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Charlayne Woodard's "The Night Watcher" at Primary Stages
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Charlayne Woodard's "The Night Watcher" at Primary Stages

- Backstage with the Playwrights

Salon Ziba



200 West 57th Street
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Primary Stages Presents:
The Night Watcher

Written and Performed By:
Charlayne Woodard
(Charlayne Woodard Website)

Directed by Daniel Sullivan
At
Primary Stages
www.primarystages.com
Casey Childs, Exec. Producer
Andrew Leynse, Artistic Dir.
Elliot Fox, Managing Dir.

at
59E59 Theaters
www.59E59.org
59 East 59th Street
NY, NY
212.753.5959

Lighting Design: Geoff Korf
Set Design: Charlie Corcoran and Thomas Lynch
Costume Design: Jess Goldstein
Original Music and Sound Design: Obadiah Eaves
Projection Design: Tal Yarden
Production Stage Manager: Kelly Glasow
Production Supervisor: PRF Productions
Director of Marketing: Shanta Mali
General Manager: Reuben Saunders
Associate Artistic Director: Michelle Bossy
Press: O&M Co.



Dr. Roberta E. Zlokower
October 3, 2009


There are few solo autobiographical plays that grip the viewer, moment to moment, but Charlayne Woodard’s The Night Watcher still inhabits my mind. Ms. Woodard trained at Chicago's Goodman School of Drama, and she's a member of The Actor's Studio. She moves about the stage with dynamic abandon, traveling through her life’s adventures of being the Auntie, never the mother, eagerly reflecting on real relationships, with her mother, her nieces and nephew, her colleagues and friends, her husband and extended family, and other offstage characters that enter Ms. Woodard’s memory. Projections and colored stage lights enhance the riveting reflections, but it is Ms. Woodard who draws the audience in. As I looked about the theatre, people leaned forward, laughing or seriously absorbed, and Ms. Woodard’s literary and theatrical skills are unparalleled. Most often I actually imagined an ensemble of characters, although only one actor was present. The story line progressed seamlessly from playful, to poignant, to painful, to provocative.

The anecdotes were delivered with persuasive credibility, as these were remarkable, real life scenarios. An early anecdote involved a successful actress friend offering Charlayne a baby to adopt, but, after momentary conflict, Charlayne wanted stardom, not motherhood. Eventually Ms. Woodard became a godmother, an auntie, and a mother to two dogs. Another anecdote involved her role as godmother to a troubled teen, while yet another involved a relative’s adopted, mixed race pre-teen, who was brought up in a wealthy environment, only to shun being seen with black kids her own age. There were stories about another teen’s experience with a sex predator, who happened to be in the family, and another about her nephew’s need to feel strong and secure. As each story revealed its conclusion, another was about to unfold. Moods shifted quickly, but never sharply, as Ms. Woodard figuratively held our hands and walked us through her world.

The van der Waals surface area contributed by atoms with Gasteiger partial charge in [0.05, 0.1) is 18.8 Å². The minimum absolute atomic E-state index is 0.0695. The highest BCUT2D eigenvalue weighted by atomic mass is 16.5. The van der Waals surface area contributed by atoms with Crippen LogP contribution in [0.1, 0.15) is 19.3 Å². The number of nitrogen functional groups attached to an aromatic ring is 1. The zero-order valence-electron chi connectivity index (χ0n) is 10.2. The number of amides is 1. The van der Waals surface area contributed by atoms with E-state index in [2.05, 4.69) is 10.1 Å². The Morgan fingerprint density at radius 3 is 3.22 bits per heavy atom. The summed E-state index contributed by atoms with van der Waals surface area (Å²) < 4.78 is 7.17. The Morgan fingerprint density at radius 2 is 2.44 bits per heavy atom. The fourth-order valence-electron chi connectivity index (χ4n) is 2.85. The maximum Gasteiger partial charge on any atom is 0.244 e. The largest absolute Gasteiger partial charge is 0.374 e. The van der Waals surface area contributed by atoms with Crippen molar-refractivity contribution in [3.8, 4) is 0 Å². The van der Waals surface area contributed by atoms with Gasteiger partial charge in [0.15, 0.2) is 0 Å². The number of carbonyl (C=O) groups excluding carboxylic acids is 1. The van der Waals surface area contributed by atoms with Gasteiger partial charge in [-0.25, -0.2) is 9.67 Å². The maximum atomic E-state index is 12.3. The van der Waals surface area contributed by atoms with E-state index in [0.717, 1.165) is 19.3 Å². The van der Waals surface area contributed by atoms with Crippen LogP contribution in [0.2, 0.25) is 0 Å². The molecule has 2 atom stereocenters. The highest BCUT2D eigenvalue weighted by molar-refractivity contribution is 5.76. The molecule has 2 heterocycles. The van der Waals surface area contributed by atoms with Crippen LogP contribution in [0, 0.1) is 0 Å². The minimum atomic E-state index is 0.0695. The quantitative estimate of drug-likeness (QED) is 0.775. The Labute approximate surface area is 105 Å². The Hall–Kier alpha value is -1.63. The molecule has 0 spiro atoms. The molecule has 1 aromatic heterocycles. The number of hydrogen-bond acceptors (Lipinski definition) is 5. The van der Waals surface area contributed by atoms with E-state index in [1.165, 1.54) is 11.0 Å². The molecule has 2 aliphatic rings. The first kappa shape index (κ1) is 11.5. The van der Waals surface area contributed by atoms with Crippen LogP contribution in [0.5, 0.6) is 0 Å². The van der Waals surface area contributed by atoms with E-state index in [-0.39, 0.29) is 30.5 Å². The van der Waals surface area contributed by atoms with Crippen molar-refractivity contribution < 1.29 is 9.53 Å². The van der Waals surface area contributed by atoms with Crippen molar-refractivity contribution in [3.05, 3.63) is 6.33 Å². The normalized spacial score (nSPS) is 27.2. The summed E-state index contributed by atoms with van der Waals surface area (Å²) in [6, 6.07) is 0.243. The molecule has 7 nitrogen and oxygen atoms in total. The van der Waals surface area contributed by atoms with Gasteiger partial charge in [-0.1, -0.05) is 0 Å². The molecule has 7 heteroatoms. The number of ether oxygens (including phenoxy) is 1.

Obadiah Eaves’ music and sound added vibrant effects to an already vibrant performance. Geoff Korf’s lighting was warm and glowing, and Tal Yarden’s occasional projections brought us into a home, a church, or wherever Ms. Woodard’s immediate scene was set. On every level, The Night Watcher is a deeply satisfying and impressive theatrical experience.



Charlayne Woodard in "The Night Watcher"
Courtesy of James Leynse





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For more information, contact Dr. Roberta E. Zlokower at zlokower@bestweb.net